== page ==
3. Your Korean license, distribution, OEM agreements and other agreements used in other nations are not adequate for Korea. All “standard” distribution, license, OEM agreements and other agreements should only be used as guides in Korea. Korea has a unique legal system with unique business risks. If you are planning to deal only through a purchase order (PO), you are a goat waiting to be milked. Ditto for China. For more on this, check out China Supply Agreements. “Why The “Perfect” OEM Agreement Should Cost Less.

4. All agreements, to avoid any initial misunderstandings, should be drafted in English and Korean. A well drafted Korean OEM agreement is not complete until it is translated. Even the best English speaking Koreans, are ill prepared to understand agreements of this nature. Clear misunderstandings upfront and avoid legal fees down the road. Ditto for China. Ditto for China. For more on this, check out “China OEM Agreements. Why Ours Are In Chinese. Flat Out.

5. Know-how, trade secrets and the like should be protected through a written agreement. A standard non-disclosure agreement (NDA) is not enough. This agreement should be signed prior to any course of dealing and normally should include confidentiality, non-use, non-circumvention, non-competition clauses with a liquidated damage clause. Ditto for China. For more on this, check out “Why Non Disclosures (NDAs) Alone Are Not Enough For China” and “Why Non Disclosures (NDAs) Alone Are Not Enough For China, Part II.

6. For at least the first few shipments, don’t pay until the goods are inspected. For the first shipment, check the goods at the port yourself. Afterwards, procedures can be put in place that guarantees the quality, quantity and delivery time through local channels. Not quite ditto for China. This is great advice, when it works. Unfortunately, most Chinese suppliers operate on such slim margins that they cannot or will not start production on a contract without at least half of the money upfront.

What do you think?

Just received a very typical email from someone looking to manufacture product in China:

A bit of background on our company; we are a supplier and installer of _______ and following months of design and development have finally completed a prototype model of ___________ which we now want to manufacture in China. Following two months of research and talks with various Chinese manufacturers we found a company which manufactures ____________ based out of __________.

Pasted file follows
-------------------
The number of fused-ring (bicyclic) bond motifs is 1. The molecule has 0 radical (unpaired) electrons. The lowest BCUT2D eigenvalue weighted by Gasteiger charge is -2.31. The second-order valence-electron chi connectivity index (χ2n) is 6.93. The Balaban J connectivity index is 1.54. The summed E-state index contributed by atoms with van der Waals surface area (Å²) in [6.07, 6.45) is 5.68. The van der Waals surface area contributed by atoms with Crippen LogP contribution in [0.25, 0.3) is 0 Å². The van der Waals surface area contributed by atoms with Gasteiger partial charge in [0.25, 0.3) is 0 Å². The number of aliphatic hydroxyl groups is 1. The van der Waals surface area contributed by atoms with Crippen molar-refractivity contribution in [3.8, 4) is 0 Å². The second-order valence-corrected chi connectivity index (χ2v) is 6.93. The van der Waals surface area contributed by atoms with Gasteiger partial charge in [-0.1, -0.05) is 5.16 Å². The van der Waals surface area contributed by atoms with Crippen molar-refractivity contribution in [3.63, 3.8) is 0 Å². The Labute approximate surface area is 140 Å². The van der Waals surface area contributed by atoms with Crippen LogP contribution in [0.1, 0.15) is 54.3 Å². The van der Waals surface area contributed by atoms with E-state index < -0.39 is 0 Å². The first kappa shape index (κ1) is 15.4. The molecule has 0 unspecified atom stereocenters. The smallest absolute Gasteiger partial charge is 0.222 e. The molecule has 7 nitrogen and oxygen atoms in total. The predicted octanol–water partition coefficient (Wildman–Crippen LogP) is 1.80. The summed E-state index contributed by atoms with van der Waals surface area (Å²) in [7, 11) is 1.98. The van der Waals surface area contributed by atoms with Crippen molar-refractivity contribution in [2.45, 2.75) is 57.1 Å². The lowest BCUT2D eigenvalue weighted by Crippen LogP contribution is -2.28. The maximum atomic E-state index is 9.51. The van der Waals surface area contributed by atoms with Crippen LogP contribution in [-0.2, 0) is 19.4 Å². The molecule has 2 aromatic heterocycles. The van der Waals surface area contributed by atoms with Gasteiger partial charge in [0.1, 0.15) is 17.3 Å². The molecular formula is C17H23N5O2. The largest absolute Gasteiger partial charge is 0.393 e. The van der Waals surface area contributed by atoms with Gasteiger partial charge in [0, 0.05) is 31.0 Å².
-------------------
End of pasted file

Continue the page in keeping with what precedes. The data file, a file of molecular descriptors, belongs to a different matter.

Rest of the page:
Before beginning talks with them, we asked for them to sign a confidentiality agreement which we are in receipt of. We are now looking to arrange sending over a prototype for them to reproduce and send back. Before doing so, however, I wanted to make sure we are not leaving ourselves in a vulnerable position.

On your blog you discuss an OEM contract. Could you provide some information on what this is and whether we need to look into this at this early stage?

I responded as follows:

You do not need an OEM Agreement until you are actually ready to start manufacturing. OEM agreements cover the manufacturing relationship and you are not yet at that stage.

At this point, what you probably need is an NNN Agreement as I am virtually certain the Confidentiality Agreement you had the Chinese factory sign provides you with little to no protection. Here is some information on NNN Agreements:

If you are going to be spending a lot of money to have the prototype made and want to be sure that when it is done you will own the prototype and/or the molds used to make the prototype, then you should have us draft what we call a mold agreement. These agreements are usually not necessary unless you are spending so much on the molds or on the prototype that you want to be certain that if something goes wrong between you and the Chinese factory, you will end up with the molds or the prototype.  

The other thing you will need to think about at some point is securing a Chinese trademark for your name. China is a “first to file” country and so if you are not the first to file for your trademark and someone beats you to it they will own “your” name in China. This means they will then be able to stop you from using their name in China and you will not be able to put your name on your products in China. Without being able to put your name on your product in China, you have to export them without your name on there and then add your name only once your product arrives in the United States. 

If you have any patents on your product, we should discuss that too. My firm does not do any patent work, but I would be happy to refer you to qualified attorneys who do.

If you have any additional questions, please let me know.

 

 

This post is part 2 of a three part series by Robert Walsh, the founder of Samsara Biopharma Consulting, and his colleagues, Jennie Shi, Wendy Zheng, and Zhou Tong.  Part 1, “The Basics on China Pharma,” can be found here.